As the leaves were changing colour, I landed in the UK and my old self was nervously discarded at Arrivals. A big leap like this one meant big changes, the push I definitely needed. And once in a while you need a shock, a fear that makes you fearful and fearless. Eleven Septembers ago, as I took my first tango steps I felt the mellifluous appeal of Di Sarli and Bahía Blanca, and was instantly hooked and ultimately saved. To me tango is more than just a dance. It returns you back to you – a better version, the unburdening self. The tango códigos, a toolkit which I’ve adjusted and adapted into my daily life, have been invaluable: I owe no-one a dance/my time, consent is essential and my personal space must be respected. By saying no words at all and moving to the music, I regained my voice through dance. Once again, September reached out its hand to me, where I’d carefully placed and pressed my hand against it, knowing I had found a safe port. My autumn leaf survived yet another storm…

I often wonder how my life would have turned out if I’d backed away on either decision. A Sliding Doors conundrum, perhaps being played out in a multiverse where France and lindy hop would have been on the cards for one of the versions of me. How often do you think about that? How many possible outcomes for every single decision taken in your life? This is one for the mathematical-minded out there…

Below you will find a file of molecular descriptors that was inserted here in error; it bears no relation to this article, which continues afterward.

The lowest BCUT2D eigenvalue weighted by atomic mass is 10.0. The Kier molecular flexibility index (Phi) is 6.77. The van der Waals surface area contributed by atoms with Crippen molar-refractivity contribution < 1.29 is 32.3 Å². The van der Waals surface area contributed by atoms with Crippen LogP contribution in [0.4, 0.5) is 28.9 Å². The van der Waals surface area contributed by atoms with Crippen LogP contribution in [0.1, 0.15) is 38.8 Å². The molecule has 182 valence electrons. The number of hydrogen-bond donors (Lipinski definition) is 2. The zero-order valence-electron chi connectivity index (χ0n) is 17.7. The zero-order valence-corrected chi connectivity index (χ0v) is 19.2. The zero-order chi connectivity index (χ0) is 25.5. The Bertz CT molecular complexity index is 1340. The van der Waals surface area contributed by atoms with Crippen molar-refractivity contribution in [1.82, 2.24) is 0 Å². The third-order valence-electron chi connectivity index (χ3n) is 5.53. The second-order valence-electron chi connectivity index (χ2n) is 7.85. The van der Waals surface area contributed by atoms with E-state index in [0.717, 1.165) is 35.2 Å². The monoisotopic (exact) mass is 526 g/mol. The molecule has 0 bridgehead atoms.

“We delight in the beauty of the butterfly but rarely admit the changes it has gone through to achieve that beauty.”

Maya Angelou

As I am typing this last paragraph, a leaf from a nearby poplar tree has danced its way to be at my feet. It has a beautiful diamond shape and smooth toothed edges, which resembles cartoonish ocean waves. It has pronounced veins, slight indentations on the blade and a damaged apex. I wonder whose past has been unburdened along with this leaf, who is preparing to change – be it in a new school uniform, a new job, house, partner…Maybe it is a rekindling of forgotten aspirations, now that the fear has been cast aside with the autumn breeze. As this leaf will get flakier and darker, it will disintegrate and so will any doubts it once carried. This autumn, my leaf has landed on literary aspirations from yesteryears…How many more Septembers will it take before it is harvested? Slowly and surely seems to be my motto in writing. However it comes out, it will be written from the feet and from the heart; it will have been danced and felt; soul-baring on the page, a butterfly made up of words; leaf through the pages as it unburdens; a page as same as a leaf…Autumn is finally here!